I attended the Press Conference and took video which is being uploaded to YouTube now.  Stanton at first refused to answer my question about where the money for the transition to the new police department would come from - when she did answer after repeating the question, her response was vague at best.

City on the verge of state takeover

This time it's the City of Mascotte in Lake County. Don't think it couldn't happen here, click title for link to article.

This just in..."From the Desk of Vice Mayor Suzanne Mulvehill - May 18, 2011"

"The Palm Beach County Sheriff's Office is doing an outstanding job serving our city.  We all want the same thing - to keep the Sheriff in our City.  We simply need the Sheriff's help in negotiating a contract that we can afford.

Tonight we will be discussing the results of the Willdan Police Study.  It will be requested that public comment be directed to questions or comments regarding the study or ideas for increasing revenue and cutting services as they relate to the Sheriff's contract.

When the Sheriff's contract was approved in 2008, it was publicly known and discussed that the PBSO contract was not financially sustainable.  We could not afford it then and that was before the economic downturn and the city's declaration of financial urgency.

Providing law enforcement and public safety is the first responsibility of your government.  This commission takes that responsibility very seriously and it is our #1 priority.  I welcome your input and suggestions on this issue.

Please contact the Sheriff to let him know how much you want to keep his service and to help us negotiate a contract we can afford."


Vice Mayor Suzanne Mulvehill

Yeah! The "Bad Account" Message is Gone!!

Google got around to addressing the issue.  It began during last weeks shut down of Blogger.  All is well now :)

A reminder that the Voice in the Choice meeting offered two minutes for City Commissioner, Administration comments...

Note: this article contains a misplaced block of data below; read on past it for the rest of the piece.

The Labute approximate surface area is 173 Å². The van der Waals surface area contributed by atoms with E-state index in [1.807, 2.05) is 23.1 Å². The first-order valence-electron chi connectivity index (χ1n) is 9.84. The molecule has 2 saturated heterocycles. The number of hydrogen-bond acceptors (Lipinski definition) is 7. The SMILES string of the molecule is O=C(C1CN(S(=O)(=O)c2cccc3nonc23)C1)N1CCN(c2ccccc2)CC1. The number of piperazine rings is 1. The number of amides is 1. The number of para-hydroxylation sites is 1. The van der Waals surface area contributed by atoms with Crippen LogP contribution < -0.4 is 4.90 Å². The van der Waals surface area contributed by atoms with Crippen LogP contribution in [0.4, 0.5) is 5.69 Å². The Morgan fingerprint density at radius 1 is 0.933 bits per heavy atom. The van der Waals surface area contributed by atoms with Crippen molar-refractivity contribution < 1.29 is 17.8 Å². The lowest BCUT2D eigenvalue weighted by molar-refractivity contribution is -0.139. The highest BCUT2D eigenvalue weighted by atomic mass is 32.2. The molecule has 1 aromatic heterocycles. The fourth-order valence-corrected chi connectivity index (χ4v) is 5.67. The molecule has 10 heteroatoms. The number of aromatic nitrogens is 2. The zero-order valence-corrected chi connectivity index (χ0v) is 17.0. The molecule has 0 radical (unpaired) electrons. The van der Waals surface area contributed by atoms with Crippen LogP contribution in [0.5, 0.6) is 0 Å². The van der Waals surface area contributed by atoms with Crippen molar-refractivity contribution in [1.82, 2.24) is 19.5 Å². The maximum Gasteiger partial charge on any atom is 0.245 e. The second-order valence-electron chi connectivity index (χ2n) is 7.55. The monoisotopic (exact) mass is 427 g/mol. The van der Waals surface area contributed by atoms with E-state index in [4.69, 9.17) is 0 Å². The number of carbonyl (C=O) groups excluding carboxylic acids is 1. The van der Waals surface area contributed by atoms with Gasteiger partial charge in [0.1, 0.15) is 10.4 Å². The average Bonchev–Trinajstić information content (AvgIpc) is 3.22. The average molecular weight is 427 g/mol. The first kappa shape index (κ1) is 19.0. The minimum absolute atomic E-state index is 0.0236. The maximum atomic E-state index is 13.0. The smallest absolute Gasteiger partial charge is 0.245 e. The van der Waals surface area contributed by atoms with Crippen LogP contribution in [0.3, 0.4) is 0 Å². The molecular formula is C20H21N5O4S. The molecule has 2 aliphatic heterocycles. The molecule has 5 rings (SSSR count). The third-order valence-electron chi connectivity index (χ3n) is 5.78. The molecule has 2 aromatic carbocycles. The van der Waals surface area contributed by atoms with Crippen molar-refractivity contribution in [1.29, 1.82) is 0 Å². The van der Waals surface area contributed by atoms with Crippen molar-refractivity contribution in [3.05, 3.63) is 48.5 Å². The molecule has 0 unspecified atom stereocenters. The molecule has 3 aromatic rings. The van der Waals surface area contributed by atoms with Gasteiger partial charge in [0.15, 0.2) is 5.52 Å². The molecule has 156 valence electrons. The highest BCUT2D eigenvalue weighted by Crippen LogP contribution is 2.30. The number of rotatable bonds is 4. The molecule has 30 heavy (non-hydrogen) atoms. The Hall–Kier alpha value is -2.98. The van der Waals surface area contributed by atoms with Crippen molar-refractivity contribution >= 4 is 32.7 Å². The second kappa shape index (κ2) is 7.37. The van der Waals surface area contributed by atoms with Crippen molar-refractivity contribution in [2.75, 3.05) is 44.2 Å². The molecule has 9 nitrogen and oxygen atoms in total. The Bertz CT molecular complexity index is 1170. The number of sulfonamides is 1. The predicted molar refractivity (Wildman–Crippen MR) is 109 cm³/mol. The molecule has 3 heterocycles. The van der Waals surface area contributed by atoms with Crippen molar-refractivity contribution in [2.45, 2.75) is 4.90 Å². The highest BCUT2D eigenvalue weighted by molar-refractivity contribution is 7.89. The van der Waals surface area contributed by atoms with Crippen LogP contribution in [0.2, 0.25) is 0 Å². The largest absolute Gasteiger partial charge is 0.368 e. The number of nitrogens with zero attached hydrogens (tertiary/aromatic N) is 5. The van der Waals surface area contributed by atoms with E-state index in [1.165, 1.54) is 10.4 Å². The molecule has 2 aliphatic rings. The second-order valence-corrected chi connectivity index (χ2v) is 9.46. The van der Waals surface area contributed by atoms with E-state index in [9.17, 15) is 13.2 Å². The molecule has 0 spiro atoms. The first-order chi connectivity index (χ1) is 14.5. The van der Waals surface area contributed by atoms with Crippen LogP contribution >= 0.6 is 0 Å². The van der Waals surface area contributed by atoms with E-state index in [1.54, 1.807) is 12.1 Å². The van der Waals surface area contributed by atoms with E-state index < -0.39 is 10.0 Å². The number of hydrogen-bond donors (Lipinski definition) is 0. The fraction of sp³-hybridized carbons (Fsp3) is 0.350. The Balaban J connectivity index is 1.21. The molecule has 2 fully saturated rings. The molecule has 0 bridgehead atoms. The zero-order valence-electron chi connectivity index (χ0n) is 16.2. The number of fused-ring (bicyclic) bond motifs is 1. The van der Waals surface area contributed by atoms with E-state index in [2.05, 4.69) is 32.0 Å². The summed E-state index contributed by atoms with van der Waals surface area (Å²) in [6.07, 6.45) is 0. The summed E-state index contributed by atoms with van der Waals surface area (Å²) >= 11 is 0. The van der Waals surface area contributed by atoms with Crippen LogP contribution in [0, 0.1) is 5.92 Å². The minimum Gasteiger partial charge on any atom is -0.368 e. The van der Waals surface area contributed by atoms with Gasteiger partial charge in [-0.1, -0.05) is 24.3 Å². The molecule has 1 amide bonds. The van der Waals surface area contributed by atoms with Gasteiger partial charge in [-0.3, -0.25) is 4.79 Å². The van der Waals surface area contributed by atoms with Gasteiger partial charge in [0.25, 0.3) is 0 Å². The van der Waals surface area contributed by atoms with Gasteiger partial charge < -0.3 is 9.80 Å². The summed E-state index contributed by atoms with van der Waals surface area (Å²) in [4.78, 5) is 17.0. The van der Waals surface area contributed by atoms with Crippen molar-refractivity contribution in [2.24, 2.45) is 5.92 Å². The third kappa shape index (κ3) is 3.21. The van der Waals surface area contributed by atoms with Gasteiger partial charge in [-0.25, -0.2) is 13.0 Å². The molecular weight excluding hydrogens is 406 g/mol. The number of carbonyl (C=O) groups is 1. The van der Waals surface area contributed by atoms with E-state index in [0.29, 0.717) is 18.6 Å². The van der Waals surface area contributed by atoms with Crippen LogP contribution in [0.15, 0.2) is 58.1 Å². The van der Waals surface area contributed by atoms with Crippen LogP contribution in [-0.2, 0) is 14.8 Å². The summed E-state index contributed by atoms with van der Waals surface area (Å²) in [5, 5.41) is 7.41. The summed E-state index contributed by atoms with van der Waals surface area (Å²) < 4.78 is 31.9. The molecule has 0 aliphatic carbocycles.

Anyone up for doing Lake Worth in toothpicks?

Hello Suzanne? Hello Susan?

E-mail correspondence between me, Commissioner of District #4 / Vice-Mayor Mulevhill and Susan Stanton with a follow-up to all of our elected officials regarding public comment at Wednesday's (5/18) meeting.

I will let you know if anyone eeks out a response.

Monday, May 16, 2011

Laudations in Lansing

I was born and grew up in the Lansing, Michigan area. I remember this power plant on the Grand River, just northeast of the downtown. Nice to see an award-winning adaptive re-use of this building. There is another building south of this, the water plant, that is equally impressive. I'll see what I can find out about it. Click title for link to PreservationNation magazine.

Something to make clear about the Voice in the Choice meeting held Saturday...

Everyone was welcome to this meeting to share their opinion - regardless of which position they held on whether the Sheriff should stay or go.  One of the main weaknesses in the Willdan report was the lack of a community meeting on the topic.  The meeting was one way to address this oversight, which many think was purposefully avoided.

One person, Laurel Decker - who is a member of the Finance Advisory Board (FAB) - attended and was part of the group that was addressing the weaknesses of the report.  She stood up after that group's presentation and insisted that her comment wasn't included.  The moderators assured her that it would be included in the report that is given to the City Commission.  After the meeting, she came up front and wrote the following on the group's sheet of paper where their comments were listed.

So, beyond specifically including her comment in the report, I wanted to be sure to point out what her comment was here.

Laurel Decker